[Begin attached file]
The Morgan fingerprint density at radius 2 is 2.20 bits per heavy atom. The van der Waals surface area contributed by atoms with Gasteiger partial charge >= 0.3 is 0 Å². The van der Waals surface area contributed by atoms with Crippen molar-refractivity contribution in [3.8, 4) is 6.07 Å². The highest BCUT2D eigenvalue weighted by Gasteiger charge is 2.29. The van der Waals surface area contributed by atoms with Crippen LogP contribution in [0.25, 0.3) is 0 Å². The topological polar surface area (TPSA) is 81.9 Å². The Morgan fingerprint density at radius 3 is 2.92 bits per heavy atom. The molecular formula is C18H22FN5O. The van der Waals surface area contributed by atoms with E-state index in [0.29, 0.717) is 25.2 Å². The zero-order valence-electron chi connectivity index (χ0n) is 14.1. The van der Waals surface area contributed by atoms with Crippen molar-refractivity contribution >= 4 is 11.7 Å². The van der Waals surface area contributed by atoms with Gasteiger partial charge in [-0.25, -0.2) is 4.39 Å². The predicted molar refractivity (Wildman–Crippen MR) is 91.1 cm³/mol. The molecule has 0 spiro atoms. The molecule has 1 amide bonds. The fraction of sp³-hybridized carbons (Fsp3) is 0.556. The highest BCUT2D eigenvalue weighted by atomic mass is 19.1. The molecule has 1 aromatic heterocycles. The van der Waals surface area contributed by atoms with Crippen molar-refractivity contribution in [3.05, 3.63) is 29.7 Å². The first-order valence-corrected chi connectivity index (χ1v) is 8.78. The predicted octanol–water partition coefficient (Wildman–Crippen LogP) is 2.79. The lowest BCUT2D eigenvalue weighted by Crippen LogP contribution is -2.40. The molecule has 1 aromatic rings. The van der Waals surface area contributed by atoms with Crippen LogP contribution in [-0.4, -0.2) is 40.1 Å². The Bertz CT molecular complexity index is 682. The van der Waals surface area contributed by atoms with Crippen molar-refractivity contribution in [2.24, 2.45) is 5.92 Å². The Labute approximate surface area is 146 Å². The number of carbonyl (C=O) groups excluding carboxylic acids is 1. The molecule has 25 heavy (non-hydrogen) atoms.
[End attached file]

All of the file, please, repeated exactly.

The Morgan fingerprint density at radius 2 is 2.20 bits per heavy atom. The van der Waals surface area contributed by atoms with Gasteiger partial charge >= 0.3 is 0 Å². The van der Waals surface area contributed by atoms with Crippen molar-refractivity contribution in [3.8, 4) is 6.07 Å². The highest BCUT2D eigenvalue weighted by Gasteiger charge is 2.29. The van der Waals surface area contributed by atoms with Crippen LogP contribution in [0.25, 0.3) is 0 Å². The topological polar surface area (TPSA) is 81.9 Å². The Morgan fingerprint density at radius 3 is 2.92 bits per heavy atom. The molecular formula is C18H22FN5O. The van der Waals surface area contributed by atoms with E-state index in [0.29, 0.717) is 25.2 Å². The zero-order valence-electron chi connectivity index (χ0n) is 14.1. The van der Waals surface area contributed by atoms with Crippen molar-refractivity contribution >= 4 is 11.7 Å². The van der Waals surface area contributed by atoms with Gasteiger partial charge in [-0.25, -0.2) is 4.39 Å². The predicted molar refractivity (Wildman–Crippen MR) is 91.1 cm³/mol. The molecule has 0 spiro atoms. The molecule has 1 amide bonds. The fraction of sp³-hybridized carbons (Fsp3) is 0.556. The highest BCUT2D eigenvalue weighted by atomic mass is 19.1. The molecule has 1 aromatic heterocycles. The van der Waals surface area contributed by atoms with Crippen molar-refractivity contribution in [3.05, 3.63) is 29.7 Å². The first-order valence-corrected chi connectivity index (χ1v) is 8.78. The predicted octanol–water partition coefficient (Wildman–Crippen LogP) is 2.79. The lowest BCUT2D eigenvalue weighted by Crippen LogP contribution is -2.40. The molecule has 1 aromatic rings. The van der Waals surface area contributed by atoms with Crippen LogP contribution in [-0.4, -0.2) is 40.1 Å². The Bertz CT molecular complexity index is 682. The van der Waals surface area contributed by atoms with Crippen molar-refractivity contribution in [2.24, 2.45) is 5.92 Å². The Labute approximate surface area is 146 Å². The number of carbonyl (C=O) groups excluding carboxylic acids is 1. The molecule has 25 heavy (non-hydrogen) atoms.